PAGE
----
It’s easy to feel bearish in the current environment. Just read almost any news headline or check your investment accounts.
The negativity hits on a short ride around town. For example, I swear our local gas prices rose a dime during my 15-minute round trip to the grocery store this weekend. Of course, gas prices notoriously influence sentiment because they’re so prominent. But, for many, the psychological pain far outweighs the relatively affordable higher cost.
We’re so susceptible to avoiding losses that we’re constantly doing the worst things, usually also at the worst time. Fear clouds our judgment. As a result, we often sell at the bottom when the pain is most intense.
We also miss out on buying opportunities that require decisive, contrarian action.
You’re likely familiar with these traditional behavioral weaknesses, but I’m increasingly concerned about a counterintuitive twist: bad news making people too bullish.
Let’s call this group complacent contrarians.
Their thought process goes like this: “Sure, things are bad, but smart investors like me love to buy on weakness. In any case, I’m a long-term investor.” Maybe you know someone like this.
This insidious complacency prevents these investors from noticing when important facts have changed. Instead, their success in an irrelevant past anchors their approach in unhelpful ways. As a result, these overconfident investors roll out the same old playbook just as market prices scream to confirm a significant pattern shift.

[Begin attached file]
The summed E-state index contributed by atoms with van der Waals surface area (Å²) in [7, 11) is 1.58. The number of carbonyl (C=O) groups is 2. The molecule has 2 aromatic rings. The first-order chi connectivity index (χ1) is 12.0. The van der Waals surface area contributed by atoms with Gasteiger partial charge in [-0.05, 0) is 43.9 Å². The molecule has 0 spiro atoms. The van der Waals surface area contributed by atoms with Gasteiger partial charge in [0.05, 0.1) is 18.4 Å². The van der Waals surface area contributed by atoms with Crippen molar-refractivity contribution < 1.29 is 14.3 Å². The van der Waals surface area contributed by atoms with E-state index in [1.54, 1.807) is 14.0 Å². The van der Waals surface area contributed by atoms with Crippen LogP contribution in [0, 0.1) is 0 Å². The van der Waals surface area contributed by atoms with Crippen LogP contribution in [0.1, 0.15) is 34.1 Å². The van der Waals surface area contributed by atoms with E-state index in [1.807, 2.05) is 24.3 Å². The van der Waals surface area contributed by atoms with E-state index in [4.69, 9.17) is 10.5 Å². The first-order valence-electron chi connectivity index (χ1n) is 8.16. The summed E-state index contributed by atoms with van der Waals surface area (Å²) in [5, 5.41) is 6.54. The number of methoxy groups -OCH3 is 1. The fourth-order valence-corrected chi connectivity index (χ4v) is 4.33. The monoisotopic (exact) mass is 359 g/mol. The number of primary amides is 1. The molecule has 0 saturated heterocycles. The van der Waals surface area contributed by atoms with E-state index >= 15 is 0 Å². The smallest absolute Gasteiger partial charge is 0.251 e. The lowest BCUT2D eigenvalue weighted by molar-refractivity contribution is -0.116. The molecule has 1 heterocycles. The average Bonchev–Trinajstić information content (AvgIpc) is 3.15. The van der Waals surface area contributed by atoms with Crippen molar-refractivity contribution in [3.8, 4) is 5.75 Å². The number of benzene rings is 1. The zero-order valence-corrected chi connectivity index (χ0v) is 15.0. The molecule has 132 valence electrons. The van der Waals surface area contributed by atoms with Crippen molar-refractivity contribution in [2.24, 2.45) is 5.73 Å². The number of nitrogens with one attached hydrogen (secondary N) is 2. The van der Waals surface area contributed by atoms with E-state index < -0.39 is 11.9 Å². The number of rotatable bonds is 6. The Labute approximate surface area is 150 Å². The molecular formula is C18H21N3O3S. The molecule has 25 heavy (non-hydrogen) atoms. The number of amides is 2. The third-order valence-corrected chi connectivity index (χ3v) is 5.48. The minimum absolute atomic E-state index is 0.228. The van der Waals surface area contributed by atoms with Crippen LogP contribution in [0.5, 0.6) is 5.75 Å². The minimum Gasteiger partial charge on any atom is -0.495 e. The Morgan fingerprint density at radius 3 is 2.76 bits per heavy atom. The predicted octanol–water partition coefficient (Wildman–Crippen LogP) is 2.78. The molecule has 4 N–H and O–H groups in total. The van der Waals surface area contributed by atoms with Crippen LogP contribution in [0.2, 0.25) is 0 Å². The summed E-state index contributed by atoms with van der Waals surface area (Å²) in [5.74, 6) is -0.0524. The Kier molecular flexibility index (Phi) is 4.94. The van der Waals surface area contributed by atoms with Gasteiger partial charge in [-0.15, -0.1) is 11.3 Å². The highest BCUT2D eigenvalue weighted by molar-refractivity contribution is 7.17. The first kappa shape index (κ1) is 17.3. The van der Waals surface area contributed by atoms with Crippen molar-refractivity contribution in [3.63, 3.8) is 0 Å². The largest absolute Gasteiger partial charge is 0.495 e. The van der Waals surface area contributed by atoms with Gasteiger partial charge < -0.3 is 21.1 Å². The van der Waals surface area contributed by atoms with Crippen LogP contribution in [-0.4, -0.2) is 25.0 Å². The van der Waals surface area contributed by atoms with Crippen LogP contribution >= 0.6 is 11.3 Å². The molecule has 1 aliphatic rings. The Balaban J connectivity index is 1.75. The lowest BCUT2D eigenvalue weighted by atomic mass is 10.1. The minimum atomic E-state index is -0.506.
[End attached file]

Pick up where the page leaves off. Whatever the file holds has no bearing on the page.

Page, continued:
For years, buying volatility on weakness in a stable regime worked pretty well.
It can be dangerous for those wired this way to stay bullish in a falling market. And that’s where the catastrophic damage occurs.
What’s needed instead is sober reflection and flexibility.
The world of multifamily has its share of complacent contrarians too. They talk about inflation protection, housing shortages, and double-digit rent increases. And as the operating and financing environment gets more challenging, many sponsors effectively roll out the same playbook.
They show their compelling track records and offer the same pro forma returns they’ve promised and exceeded over the past decade. Rarely questioned is whether the past decade is at all relevant.
The feedback mechanism in private markets is slower, and therefore trend shifts need more time to emerge. That ambiguity is a function of liquidity, turnover, and price transparency. So at potential turning points, a bit more prudence is warranted.
Remember that real estate is a leveraged asset that does well when interest rates decline. Investors have enjoyed a tremendous macro tailwind at our backs for 40 years. Falling interest rates (not to mention an accommodative Fed) have bailed out a lot of bad investments and made a lot of people feel and look pretty smart. I’ve had my share of lucky breaks along the way.
Have we conclusively entered a new macro regime marked by persistently higher inflation? I have no idea. But I think this question warrants serious consideration. Because if we have, you might want a different portfolio and investment strategy than what’s worked over the past 40 years.
Without a functioning crystal ball, I don’t have answers. But I think we can start with some good questions.
How about, “How will you adapt if the tailwind we’ve enjoyed for 40 years becomes a headwind?” That seems like a good place to begin the conversation.